Tuesday, December 26, 2023

Wrap up - Year End

Post by Doris McCraw

aka Angela Raines

Photo (C) Doris McCraw

Five days, just five more days left to 2023, and then on to 2024. It has been a year. 

Let's begin by finishing the story of the De La Vergne family, specifically Edward, the son of  George W. from the Fish Farm story.

Edward was one of the first to invest in the Cripple Creek Mining District. Some stories claim he was the one who located the first paying gold. After Robert (Bob) Womack located the mineral in Starvation Gulch he decided to invest despite what others were saying about the danger of another hoax.

Image from Find a Grave

He was born in 1846 in Marietta, Ohio, the youngest of ten children. He moved to Colorado Springs, in 1878 with the rest of the family. During his time in Cripple Creek, he was vice president and general manager of the Elkton Mining and Milling Company along with owning additional mining properties.  

Like many others, De La Vergne was involved in community affairs and politics. By 1904 he was elected to the State Senate and served until 1908 when his term ended.

He married Alice Hook in 1896 who was born in England in 1864.

Edward died in September 1917.

With that end tied up the rest of the year will be devoted to where I want to take my writing in 2024.

I would like to resume the author biographies, especially the new members. Also, if I'd asked you to participate earlier and didn't get it posted, let me know. I'm in the process of migrating files over to a new system and don't want to overlook anyone.

As 2023 ends, what are your plans for the coming year?

As always:

Until Next Time Stay Safe & Stay Well


Thursday, December 7, 2023

On This Day in the Old West: December 8

 Let’s talk outlaws this December. On December 8, 1874, the infamous Jesse James and the Younger gang robbed the Kansas Pacific Railroad in Muncie, Kansas. They made off with $55,000, which would be over $1,200,000 in today’s dollars! This robbery makes the claim of the Tishomingo Savings Bank of Corinth, Mississippi that they were robbed by the James-Younger gang on December 7 seem highly unlikely. That establishment only lost $10,000.

Jesse Woodson James was born in Missouri in 1847. His father was a Baptist minister, Robert James, and his mother, a Kentucky native named Zerelda Cole James. In 1850, Jesse’s father traveled to California to preach in the gold mining camps. Unfortunately, soon after the family’s arrival, Robert fell ill and died. Zerelda was left with three small children—Jesse, his future partner-in-crime Frank, and their sister Susan—and was plunged into “perilous financial straits.” Zerelda tried marrying a wealthy, older man, but the marriage didn’t last and she moved her family back to her first husband’s farm and married again in 1855. She was to have four more children with her third husband, and after Jesse and Frank grew up to become outlaws, Zerelda remained their staunch supporter.


Jesse’s older brother Frank fought in the Civil War with the pro-secession Missouri State Guard, then joined a band of Confederate guerrillas known as “bushwhackers,” who carried out attacks against Union sympathizers on the Missouri frontier. In 1863, while at his family’s farm, a teenage Jesse was ambushed and horsewhipped, and his stepfather hanged from a tree by Union militiamen seeking the whereabouts of Frank and his fellow insurgents. Miraculously, the stepfather, Dr. Archie Samuel, survived his torture.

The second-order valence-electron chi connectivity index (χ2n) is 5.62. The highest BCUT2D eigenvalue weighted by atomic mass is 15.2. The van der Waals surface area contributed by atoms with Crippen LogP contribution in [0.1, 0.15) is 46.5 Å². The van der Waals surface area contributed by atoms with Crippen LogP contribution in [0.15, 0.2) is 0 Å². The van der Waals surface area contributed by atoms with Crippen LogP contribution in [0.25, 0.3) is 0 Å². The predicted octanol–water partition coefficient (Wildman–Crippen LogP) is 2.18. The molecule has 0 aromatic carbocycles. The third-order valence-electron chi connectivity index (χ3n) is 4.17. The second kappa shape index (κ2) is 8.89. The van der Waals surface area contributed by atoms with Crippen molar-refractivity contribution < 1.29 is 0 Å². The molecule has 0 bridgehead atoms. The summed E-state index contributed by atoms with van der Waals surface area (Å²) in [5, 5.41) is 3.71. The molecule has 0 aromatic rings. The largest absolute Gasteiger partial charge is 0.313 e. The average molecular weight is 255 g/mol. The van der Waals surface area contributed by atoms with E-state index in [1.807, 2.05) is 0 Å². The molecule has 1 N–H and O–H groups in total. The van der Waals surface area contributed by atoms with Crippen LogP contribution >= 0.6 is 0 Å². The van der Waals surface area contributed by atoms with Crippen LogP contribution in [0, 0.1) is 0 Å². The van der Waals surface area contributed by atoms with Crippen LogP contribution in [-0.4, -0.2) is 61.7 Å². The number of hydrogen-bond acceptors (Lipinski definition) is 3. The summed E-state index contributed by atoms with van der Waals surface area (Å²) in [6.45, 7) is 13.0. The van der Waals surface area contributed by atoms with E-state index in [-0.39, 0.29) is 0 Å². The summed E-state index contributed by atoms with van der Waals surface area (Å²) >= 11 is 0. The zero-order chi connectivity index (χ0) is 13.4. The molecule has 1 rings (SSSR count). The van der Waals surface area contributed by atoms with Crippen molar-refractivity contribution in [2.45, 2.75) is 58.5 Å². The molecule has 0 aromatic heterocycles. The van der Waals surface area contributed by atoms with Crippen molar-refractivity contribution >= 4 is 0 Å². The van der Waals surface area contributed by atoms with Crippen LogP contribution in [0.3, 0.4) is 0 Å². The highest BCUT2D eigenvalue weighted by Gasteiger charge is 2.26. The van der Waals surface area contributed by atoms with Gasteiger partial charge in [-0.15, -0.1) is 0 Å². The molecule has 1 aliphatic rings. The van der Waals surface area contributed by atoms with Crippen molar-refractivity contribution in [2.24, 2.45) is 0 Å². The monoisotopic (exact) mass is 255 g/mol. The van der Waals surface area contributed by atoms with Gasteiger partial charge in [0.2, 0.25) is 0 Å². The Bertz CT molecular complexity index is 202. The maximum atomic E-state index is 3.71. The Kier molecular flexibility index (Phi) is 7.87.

By age 16, Jesse followed Frank as a marauding bushwhacker, with both joining a ruthlessly violent gang led by William “Bloody Bill” Anderson. Jesse was shot in the chest in 1865 during a skirmish with Union troops near Lexington, Missouri, a month after General Robert E. Lee had surrendered. After being nursed back to health by his cousin Zerelda “Zee” Mimms, with whom he would later marry and father two children, Jesse banded with Frank and other former guerillas to rob banks, stagecoaches, and trains.


During an 1869 bank robbery in Gallatin—the incident that first brought Jesse public notice as an outlaw—Jesse shot and killed the cashier, thinking the man was Samuel Cox, commander of the pro-Union militia troops who had “Bloody Bill” Anderson in 1964. After this heist, an influential pro-Confederate newspaper editor, John Newman Edwards, befriended Jesse and went on to promote the former bushwhacker as a hero and “defiant Southern patriot of the Reconstruction era.” Jesse himself wrote letters to newspapers defending his actions. Through his articles and editorials, Edwards helped create the myth of Jesse James as a Robin Hood figure, robbing from the rich and giving to the poor (a myth historians have debunked).


After Jesse and Frank robbed a train in January 1874, the Pinkerton’s National Detective Agency was called in to hunt them down. In March, a detective searching for Jesse and Frank was found dead, while another agent who pursued the brothers’ fellow gang members Cole and Robert Younger was also killed. Catching the James brothers became a personal mission for Allan Pinkerton, an abolitionist who “had aided slaves on the Underground Railroad, uncovered a plot to assassinate President-elect Abraham Lincoln, and gathered military intelligence for the federal government during the Civil War. 


Shortly after midnight on January 25, 1875, a group of Pinkertons, acting on an outdated tip that Jesse and Frank were at their mother’s farm, raided the place. They threw a smoke bomb into the farmhouse, setting off an explosion that killed Jesse and Frank’s eight-year-old half-brother and caused their mother to lose part of one arm. Following this raid, public support for Jesse and Frank increased. The Missouri state legislature even came close to passing a bill offering amnesty to the two. The brothers also launched an intimidation campaign against their perceived enemies near Zerelda’s farm and in April, one of her neighbors, a former Union militiaman who had assisted the Pinkertons prepare for their raid, was shot to death. Allan Pinkerton never resumed his hunt for the James brothers.